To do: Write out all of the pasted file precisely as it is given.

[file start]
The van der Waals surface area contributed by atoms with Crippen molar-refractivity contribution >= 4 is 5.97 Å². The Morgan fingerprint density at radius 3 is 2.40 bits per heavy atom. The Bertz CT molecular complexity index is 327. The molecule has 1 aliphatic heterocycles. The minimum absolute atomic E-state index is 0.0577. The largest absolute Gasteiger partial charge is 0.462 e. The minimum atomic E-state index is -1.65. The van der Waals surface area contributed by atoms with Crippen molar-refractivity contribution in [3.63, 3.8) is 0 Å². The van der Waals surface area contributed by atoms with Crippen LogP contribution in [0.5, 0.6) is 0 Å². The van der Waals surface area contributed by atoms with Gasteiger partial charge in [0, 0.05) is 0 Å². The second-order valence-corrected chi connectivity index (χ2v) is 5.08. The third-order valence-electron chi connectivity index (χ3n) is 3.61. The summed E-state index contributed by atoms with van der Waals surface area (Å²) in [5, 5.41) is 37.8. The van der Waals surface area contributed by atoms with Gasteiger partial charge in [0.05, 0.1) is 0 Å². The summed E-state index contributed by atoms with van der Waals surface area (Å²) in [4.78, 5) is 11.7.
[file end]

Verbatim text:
The van der Waals surface area contributed by atoms with Crippen molar-refractivity contribution >= 4 is 5.97 Å². The Morgan fingerprint density at radius 3 is 2.40 bits per heavy atom. The Bertz CT molecular complexity index is 327. The molecule has 1 aliphatic heterocycles. The minimum absolute atomic E-state index is 0.0577. The largest absolute Gasteiger partial charge is 0.462 e. The minimum atomic E-state index is -1.65. The van der Waals surface area contributed by atoms with Crippen molar-refractivity contribution in [3.63, 3.8) is 0 Å². The van der Waals surface area contributed by atoms with Crippen LogP contribution in [0.5, 0.6) is 0 Å². The van der Waals surface area contributed by atoms with Gasteiger partial charge in [0, 0.05) is 0 Å². The second-order valence-corrected chi connectivity index (χ2v) is 5.08. The third-order valence-electron chi connectivity index (χ3n) is 3.61. The summed E-state index contributed by atoms with van der Waals surface area (Å²) in [5, 5.41) is 37.8. The van der Waals surface area contributed by atoms with Gasteiger partial charge in [0.05, 0.1) is 0 Å². The summed E-state index contributed by atoms with van der Waals surface area (Å²) in [4.78, 5) is 11.7.